Donn’s Depot is decked out for the holidays with Chris Gage
"If you’re in Austin on Monday night, there’s only one place to be.“
Ben Jones is testifying onstage — except there isn’t really a stage — at Donn’s Depot on a late fall evening, joining in at the request of the maestro. That would be Chris Gage, who’s playing the piano that his been his home base on Monday nights for nearly a quarter-century now.
From 9:30 p.m. till the other side of midnight, Gage serenades weekly devotees, occasional drop-ins and curious tourists at the 1970s-vintage bar that was converted from an old train station. A former keyboardist and bandleader for Austin’s own Jimmie Dale Gilmore and Hee Haw legend Roy Clark, Gage has an extensive repertoire that makes this residency, going since 1995, possibly the best piano-bar gig on the planet.
Jones’ declaration about Donn’s notwithstanding, there are actually lots of great places to be in Austin on a Monday night. From Blue Monday at Antone’s to Church on Monday at the Continental Gallery to Dale Watson at the Continental Club to Lonelyand at the Saxon Pub to Bluegrass Night at Radio to Steel Mondays at Sam’s Town Point, it’s probably the city’s highest-quality night for weekly residencies. There’s also Mystery Monday, the El Mercado Backstage show helmed by Gage’s wife, Christine Albert.
And yet, every time I go to Donn’s on a Monday night, inevitably I ask myself: Why am I not here all the time?
December is extra-special at Donn’s, thanks to its longstanding tradition of decorating the place with all manner of dazzling holiday accoutrements. From the piano-dominated front room and bar to tucked-away nooks and corners that surround a small but well-used dance floor, Donn’s feels warm and inviting year-round. During the holidays, though, the place is radiant. Lights and trees and tinsel and snowflakes and ornaments are everywhere.
Gage gets into the holiday spirit as well. When we visited last week, just after the decorations went up, he slyly cribbed passages from a few holiday songs into his piano solos. “The closer it gets to Christmas, I’ll throw in more carols and stuff,” he says.
It’s the music Gage might pull out on any given night all year round that keeps the crowds coming back, though. From standards such as “What a Wonderful World” and “Summertime” to tunes by songwriting masters John Hiatt and Jesse Winchester to the instrumentals of piano legend Vince Guaraldi, Gage varies the pace and consistently delights with his choices. Offering her own testimonial when Gage celebrated 21 years at the club in 2016, bartender Michelle Beebe told Gage, ““I never know what to expect, but I always know it’s going to be a masterpiece.”
The vibe: Gage starts at 9:30 p.m. and generally plays the first hour on his own. Then he starts calling up guests, whose contributions are a hallmark of the Monday shows. In recent weeks, we caught cameos from guitarist Dave Scher, horn player Oliver Steck, singer-songwriter Jon Emery, and Ben Jones and Andrea Magee of Beat Root Revival.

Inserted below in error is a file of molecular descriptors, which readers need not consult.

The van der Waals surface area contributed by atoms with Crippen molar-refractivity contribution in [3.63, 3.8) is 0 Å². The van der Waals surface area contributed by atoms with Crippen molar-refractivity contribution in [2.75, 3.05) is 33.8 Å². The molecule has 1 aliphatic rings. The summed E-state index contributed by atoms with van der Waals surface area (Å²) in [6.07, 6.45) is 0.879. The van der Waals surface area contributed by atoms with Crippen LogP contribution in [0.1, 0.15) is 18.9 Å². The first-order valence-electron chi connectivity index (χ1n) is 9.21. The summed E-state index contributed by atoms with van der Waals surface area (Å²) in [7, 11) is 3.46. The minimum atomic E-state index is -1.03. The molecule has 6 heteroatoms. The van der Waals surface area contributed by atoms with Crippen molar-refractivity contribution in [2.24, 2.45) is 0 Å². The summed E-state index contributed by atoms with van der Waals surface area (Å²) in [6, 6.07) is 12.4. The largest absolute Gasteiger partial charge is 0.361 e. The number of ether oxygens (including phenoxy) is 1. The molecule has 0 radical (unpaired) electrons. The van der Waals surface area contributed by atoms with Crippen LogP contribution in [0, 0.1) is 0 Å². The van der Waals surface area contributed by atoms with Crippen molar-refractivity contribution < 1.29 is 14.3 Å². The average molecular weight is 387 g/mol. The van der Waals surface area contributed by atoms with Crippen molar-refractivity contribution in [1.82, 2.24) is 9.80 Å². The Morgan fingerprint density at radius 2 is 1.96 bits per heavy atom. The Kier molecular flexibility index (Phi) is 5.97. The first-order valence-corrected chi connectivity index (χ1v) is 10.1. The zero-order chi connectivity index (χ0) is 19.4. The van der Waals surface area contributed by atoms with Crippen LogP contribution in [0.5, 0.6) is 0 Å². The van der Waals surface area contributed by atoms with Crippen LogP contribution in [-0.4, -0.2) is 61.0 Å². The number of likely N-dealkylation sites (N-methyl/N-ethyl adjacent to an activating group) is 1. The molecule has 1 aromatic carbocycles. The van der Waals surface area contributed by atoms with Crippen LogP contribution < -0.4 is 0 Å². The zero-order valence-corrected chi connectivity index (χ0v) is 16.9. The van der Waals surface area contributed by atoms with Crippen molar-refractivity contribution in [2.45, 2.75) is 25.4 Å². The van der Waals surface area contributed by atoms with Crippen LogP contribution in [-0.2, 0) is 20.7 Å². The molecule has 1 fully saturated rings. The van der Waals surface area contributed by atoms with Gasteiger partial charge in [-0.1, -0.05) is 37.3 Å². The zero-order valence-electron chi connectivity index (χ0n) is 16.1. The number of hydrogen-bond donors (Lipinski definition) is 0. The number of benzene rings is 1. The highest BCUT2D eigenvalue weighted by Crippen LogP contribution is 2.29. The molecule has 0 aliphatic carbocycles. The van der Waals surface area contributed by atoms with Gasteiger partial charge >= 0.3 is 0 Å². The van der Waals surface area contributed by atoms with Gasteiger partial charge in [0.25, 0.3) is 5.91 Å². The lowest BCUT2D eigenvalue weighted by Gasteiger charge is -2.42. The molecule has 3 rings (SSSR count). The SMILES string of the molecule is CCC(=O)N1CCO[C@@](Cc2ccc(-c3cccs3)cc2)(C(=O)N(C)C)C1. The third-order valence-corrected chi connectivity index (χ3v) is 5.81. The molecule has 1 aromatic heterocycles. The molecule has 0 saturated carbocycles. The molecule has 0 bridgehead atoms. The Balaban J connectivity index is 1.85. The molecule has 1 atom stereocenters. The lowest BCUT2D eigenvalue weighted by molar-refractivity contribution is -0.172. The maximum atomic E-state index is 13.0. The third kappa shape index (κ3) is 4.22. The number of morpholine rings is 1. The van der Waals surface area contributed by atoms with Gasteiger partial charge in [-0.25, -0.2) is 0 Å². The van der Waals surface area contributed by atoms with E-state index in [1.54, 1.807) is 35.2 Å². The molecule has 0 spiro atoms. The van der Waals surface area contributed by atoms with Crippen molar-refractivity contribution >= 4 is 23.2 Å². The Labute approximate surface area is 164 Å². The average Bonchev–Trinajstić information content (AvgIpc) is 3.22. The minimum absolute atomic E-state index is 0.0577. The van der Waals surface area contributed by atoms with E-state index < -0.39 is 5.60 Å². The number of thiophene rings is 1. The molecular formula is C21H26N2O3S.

Gage figures around 20 locals stop by with some regularity to take part, waiting for their cue: “If I start a certain song, they know that’s their invitation,” he says. Sometimes the guests are out-of-towners. “I'll meet people on the road and introduce myself,” Gage says with a chuckle, “and they’ll say, ’Don’t you remember, I sang with you at Donn’s Depot!’”
Pro tip: Gage generally takes a break between 11:30 and midnight, at which point the crowd usually thins out a bit. Stick around if you can: Gage brings the tempo down a bit and plays some of his most beautiful ballads in the final hour before he wraps up at 1 a.m. “Those late sets are some of the best,” he says, noting that die-hard regulars “will not leave because they know that magic happens.”
If you go: Donn’s is at 1600 W. Fifth St. at the intersection with West Lynn Street. There’s no cover charge. Parking is free after 3 p.m. in the lot that surrounds the venue, though watch for paid-parking signs in the lot immediately north. Arrive early if you’d like to sit right up front by the piano. And keep an eye out for the guy in the Chick Magnet T-shirt: That’s Shelly Kantor, who still busts a move on the dance floor at age 90.
Outdoor festivals, industry confabs and a legendary TV show all had a hand in creating Austin’s reputation as a music town. But the primary reason we’re considered the Live Music Capital of the World is what happens in the clubs week in and week out. A huge part of that is residency gigs. From weekly shows with world-class musicians that last for years to temporary spotlights on rising stars that run just a month or two, residencies consistently offer great opportunities for both locals and out-of-town visitors to hear what Austin music is all about. In this series, we’ll spotlight a different residency each month. If you have a favorite ongoing residency gig or know of a cool limited run coming up, drop us a line at firstname.lastname@example.org. Check out our residencies guide at austin360.com/residencies.